World War I in Lawrence: School board creates department of ‘agricultural instruction’
The Lawrence school board announced this week a two-fold concentration on gardening and agriculture.
Speaking on the project of school gardening, Superintendent R. A. Kent stated that “the World War is calling primarily for men and the industrial and agricultural products which will support men and the war…. One of the very most important of these products is food. If the public schools of America this year and as long as the war lasts will see to it that regular, competent instruction in home gardening is given to all children old enough and strong enough to do the work, the schools will be making a significant contribution toward winning the war. It is estimated that on a conservative basis one boy of about the age of 14 can plant, raise, and harvest enough vegetables during the summer to supply the average sized American family for the time of the summer school vacation.”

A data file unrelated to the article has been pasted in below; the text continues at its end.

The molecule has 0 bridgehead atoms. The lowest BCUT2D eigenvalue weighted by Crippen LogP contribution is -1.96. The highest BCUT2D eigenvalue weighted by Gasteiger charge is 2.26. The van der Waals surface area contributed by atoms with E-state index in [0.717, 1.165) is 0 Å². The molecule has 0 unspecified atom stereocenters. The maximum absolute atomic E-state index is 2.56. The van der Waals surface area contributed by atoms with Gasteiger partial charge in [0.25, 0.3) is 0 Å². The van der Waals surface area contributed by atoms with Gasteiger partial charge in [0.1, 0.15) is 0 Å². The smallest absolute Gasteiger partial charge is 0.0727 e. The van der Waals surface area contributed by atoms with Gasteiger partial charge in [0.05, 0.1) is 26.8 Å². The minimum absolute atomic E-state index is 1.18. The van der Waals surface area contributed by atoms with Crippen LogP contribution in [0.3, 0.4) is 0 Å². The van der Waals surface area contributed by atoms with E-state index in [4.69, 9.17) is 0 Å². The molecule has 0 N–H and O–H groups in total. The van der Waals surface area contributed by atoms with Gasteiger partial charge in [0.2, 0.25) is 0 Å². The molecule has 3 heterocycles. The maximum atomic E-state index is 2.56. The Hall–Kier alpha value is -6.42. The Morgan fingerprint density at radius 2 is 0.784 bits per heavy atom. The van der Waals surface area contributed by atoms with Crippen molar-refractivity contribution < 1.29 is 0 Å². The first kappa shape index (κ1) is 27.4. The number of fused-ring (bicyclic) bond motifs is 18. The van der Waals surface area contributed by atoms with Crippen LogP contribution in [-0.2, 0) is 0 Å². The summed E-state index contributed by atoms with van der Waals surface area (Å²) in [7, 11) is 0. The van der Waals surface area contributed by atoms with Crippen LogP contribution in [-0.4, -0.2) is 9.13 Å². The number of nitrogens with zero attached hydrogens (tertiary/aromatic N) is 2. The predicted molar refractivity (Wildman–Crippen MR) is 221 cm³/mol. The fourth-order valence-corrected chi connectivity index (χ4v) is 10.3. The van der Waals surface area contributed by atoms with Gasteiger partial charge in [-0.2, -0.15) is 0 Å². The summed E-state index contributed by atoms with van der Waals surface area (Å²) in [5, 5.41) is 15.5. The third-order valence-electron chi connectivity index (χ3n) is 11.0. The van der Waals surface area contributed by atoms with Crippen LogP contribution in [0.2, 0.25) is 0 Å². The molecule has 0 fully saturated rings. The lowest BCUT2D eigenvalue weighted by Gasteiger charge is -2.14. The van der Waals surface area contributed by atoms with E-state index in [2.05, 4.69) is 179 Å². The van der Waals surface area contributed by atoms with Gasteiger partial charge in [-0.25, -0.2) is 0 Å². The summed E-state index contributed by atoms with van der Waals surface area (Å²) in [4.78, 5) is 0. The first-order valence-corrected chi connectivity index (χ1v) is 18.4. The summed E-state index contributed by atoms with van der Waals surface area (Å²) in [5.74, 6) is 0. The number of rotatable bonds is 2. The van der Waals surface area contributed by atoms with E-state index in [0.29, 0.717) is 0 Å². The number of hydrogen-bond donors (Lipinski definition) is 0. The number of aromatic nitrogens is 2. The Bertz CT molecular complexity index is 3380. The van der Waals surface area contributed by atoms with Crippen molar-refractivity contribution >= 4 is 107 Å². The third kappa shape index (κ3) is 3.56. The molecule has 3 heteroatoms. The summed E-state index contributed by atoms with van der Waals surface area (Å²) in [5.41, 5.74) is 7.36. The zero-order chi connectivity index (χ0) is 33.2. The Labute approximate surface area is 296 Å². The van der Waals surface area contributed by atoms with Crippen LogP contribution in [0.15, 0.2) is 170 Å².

A second phase of the program, Kent explained, involved “the establishment and maintenance of a department of agricultural instruction. There are now enrolled in the Lawrence High School over 125 children whose residence on their enrollment card is designated as the country…. The mere statement of these figures makes it perfectly plain that the Lawrence schools ought to support a well organized and well equipped department which would give scientific agricultural instruction to such pupils in the high school and intermediate school as wish to avail themselves of the privilege.” There had never been a time in living memory, Kent added, when there had been a stronger need for “scientific agricultural instruction for the oncoming generation.” He confirmed that “the proposition to employ a competent teacher of agriculture has been under informal consideration and discussion for more than a year.”